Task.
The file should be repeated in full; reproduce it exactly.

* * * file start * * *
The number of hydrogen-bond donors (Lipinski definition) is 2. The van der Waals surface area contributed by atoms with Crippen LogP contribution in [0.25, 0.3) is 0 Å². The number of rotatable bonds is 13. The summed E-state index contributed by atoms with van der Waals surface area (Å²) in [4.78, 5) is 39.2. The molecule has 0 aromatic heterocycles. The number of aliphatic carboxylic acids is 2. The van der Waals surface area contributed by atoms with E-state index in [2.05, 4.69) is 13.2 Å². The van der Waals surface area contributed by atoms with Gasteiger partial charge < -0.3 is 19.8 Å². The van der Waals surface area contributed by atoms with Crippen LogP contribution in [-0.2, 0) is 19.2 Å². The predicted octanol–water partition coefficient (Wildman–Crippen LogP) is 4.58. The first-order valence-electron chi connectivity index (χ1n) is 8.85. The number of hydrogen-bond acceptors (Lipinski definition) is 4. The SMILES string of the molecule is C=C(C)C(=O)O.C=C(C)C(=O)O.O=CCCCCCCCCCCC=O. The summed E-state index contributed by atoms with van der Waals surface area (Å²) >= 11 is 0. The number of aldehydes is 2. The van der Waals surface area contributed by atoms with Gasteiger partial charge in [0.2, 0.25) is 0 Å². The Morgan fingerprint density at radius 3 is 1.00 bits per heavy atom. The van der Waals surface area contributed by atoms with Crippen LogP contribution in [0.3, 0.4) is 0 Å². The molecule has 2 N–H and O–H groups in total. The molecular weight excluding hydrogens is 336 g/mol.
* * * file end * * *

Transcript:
The number of hydrogen-bond donors (Lipinski definition) is 2. The van der Waals surface area contributed by atoms with Crippen LogP contribution in [0.25, 0.3) is 0 Å². The number of rotatable bonds is 13. The summed E-state index contributed by atoms with van der Waals surface area (Å²) in [4.78, 5) is 39.2. The molecule has 0 aromatic heterocycles. The number of aliphatic carboxylic acids is 2. The van der Waals surface area contributed by atoms with E-state index in [2.05, 4.69) is 13.2 Å². The van der Waals surface area contributed by atoms with Gasteiger partial charge < -0.3 is 19.8 Å². The van der Waals surface area contributed by atoms with Crippen LogP contribution in [-0.2, 0) is 19.2 Å². The predicted octanol–water partition coefficient (Wildman–Crippen LogP) is 4.58. The first-order valence-electron chi connectivity index (χ1n) is 8.85. The number of hydrogen-bond acceptors (Lipinski definition) is 4. The SMILES string of the molecule is C=C(C)C(=O)O.C=C(C)C(=O)O.O=CCCCCCCCCCCC=O. The summed E-state index contributed by atoms with van der Waals surface area (Å²) >= 11 is 0. The number of aldehydes is 2. The van der Waals surface area contributed by atoms with Gasteiger partial charge in [0.2, 0.25) is 0 Å². The Morgan fingerprint density at radius 3 is 1.00 bits per heavy atom. The van der Waals surface area contributed by atoms with Crippen LogP contribution in [0.3, 0.4) is 0 Å². The molecule has 2 N–H and O–H groups in total. The molecular weight excluding hydrogens is 336 g/mol.